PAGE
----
By the Numbers: “A Distressing State of Purity.”

Rosie Goldstein
Goodness!

Let us first take note that the image the magazine Literary Orphans chose is far sexier than I am enjoying.

Over the past two years, my latest publication, the flash fiction piece “A Distressing Sate of Purity” was rejected thirty-one times before finding a spectacular home at Literary Orphans. One of those thirty-one rejections came from the literary magazine for which I am now a reader, Vestal Review. In May of 2017, a VR Editor Who Shall Not Be Named wrote on my rejection that “A Distressing Sate of Purity” was “an interesting story except for the ending.” Traitor!

Due to Vestal’s response, I sent “Purity” to a magazine which offered editor feedback for $4. Read below. (Some parts are redacted because they reveal critical plot points.)

Though ostensibly flash, the piece seems to be interested in telling a modern fable; that is, a piece that feel a little bit bigger, more allegorical, more omniscient in the telling. Usually flash focuses on a single concentrated moment told in detail, with an intense focus on the language, but this piece skips time and the narrative voice stays large. That style is not to my particular taste. What I prefer to capture me in flash is the language: a dense focus on the line and the energy brought about by a particular rhythm and line of tension in the prose.

I think the most interesting part of Rosie’s character is something that wasn’t quite exploded enough: she seems to want to {REDACTED}, and she figures out a situation in which she can and yet {REDACTED}. Why is that? I’d like to see that story zero in on a moment of interaction with {REDACTED} — right now it’s mostly told, and I’d like to loosen the narrative grip on the piece and see a moment of confusion or ambiguity in Rosie’s education.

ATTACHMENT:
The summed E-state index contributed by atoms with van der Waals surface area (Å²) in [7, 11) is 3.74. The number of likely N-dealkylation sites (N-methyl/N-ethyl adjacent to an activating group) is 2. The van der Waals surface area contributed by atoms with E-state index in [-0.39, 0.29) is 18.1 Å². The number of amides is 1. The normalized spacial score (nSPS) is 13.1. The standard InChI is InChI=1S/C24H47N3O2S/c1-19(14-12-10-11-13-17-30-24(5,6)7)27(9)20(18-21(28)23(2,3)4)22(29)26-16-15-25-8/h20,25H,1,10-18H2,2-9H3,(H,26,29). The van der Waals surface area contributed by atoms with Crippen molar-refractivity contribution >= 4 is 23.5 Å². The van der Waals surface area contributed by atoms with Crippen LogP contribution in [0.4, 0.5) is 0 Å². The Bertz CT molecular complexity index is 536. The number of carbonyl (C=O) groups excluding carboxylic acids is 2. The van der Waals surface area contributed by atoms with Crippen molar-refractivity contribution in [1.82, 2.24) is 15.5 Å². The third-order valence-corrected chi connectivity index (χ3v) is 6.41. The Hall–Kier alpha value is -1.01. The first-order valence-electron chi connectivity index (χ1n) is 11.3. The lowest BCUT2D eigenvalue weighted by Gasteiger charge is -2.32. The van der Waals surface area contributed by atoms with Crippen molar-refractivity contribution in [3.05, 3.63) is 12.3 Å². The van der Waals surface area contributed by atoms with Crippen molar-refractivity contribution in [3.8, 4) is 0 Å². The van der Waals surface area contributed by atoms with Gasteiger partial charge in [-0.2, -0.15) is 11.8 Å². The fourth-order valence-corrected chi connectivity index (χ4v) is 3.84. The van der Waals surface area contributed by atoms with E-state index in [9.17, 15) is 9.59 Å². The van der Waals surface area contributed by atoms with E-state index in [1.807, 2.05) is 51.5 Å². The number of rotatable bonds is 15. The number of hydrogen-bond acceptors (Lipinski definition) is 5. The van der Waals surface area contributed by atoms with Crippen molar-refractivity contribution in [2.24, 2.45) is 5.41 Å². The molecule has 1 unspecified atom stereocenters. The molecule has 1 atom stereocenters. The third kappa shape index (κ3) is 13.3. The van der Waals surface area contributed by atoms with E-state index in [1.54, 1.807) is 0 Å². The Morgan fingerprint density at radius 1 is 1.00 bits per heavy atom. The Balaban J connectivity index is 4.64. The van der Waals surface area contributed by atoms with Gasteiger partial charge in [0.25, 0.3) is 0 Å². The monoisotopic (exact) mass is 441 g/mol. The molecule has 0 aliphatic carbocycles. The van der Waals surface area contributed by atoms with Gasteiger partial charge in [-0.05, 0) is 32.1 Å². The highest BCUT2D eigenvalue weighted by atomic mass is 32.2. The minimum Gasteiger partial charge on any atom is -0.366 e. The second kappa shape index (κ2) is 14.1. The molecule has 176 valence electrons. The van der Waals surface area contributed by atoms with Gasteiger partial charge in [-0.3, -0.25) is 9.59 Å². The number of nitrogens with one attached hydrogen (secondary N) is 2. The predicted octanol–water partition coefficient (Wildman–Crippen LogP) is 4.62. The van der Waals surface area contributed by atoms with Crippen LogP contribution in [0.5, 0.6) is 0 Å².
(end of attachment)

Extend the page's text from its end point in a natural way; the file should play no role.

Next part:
I took my $4-advice to heart. And worked my ending. And kept submitting.

Author: allehall

I am a writer. I write to explore childhood: literary essays and short fiction, journalism, and three haiku. My published work expresses my belief that everything which did or did not happen to me as a child is manifesting in everything that is or is not happening to me today. More importantly, it is also manifesting for my children. I believe funny is the new navel-gazing, and that the best funny keeps a penny's worth of serious in an accessible pocket. Little-known fact: I have a completed novel decorating the inside of a desk drawer. Perhaps it is not funny enough.

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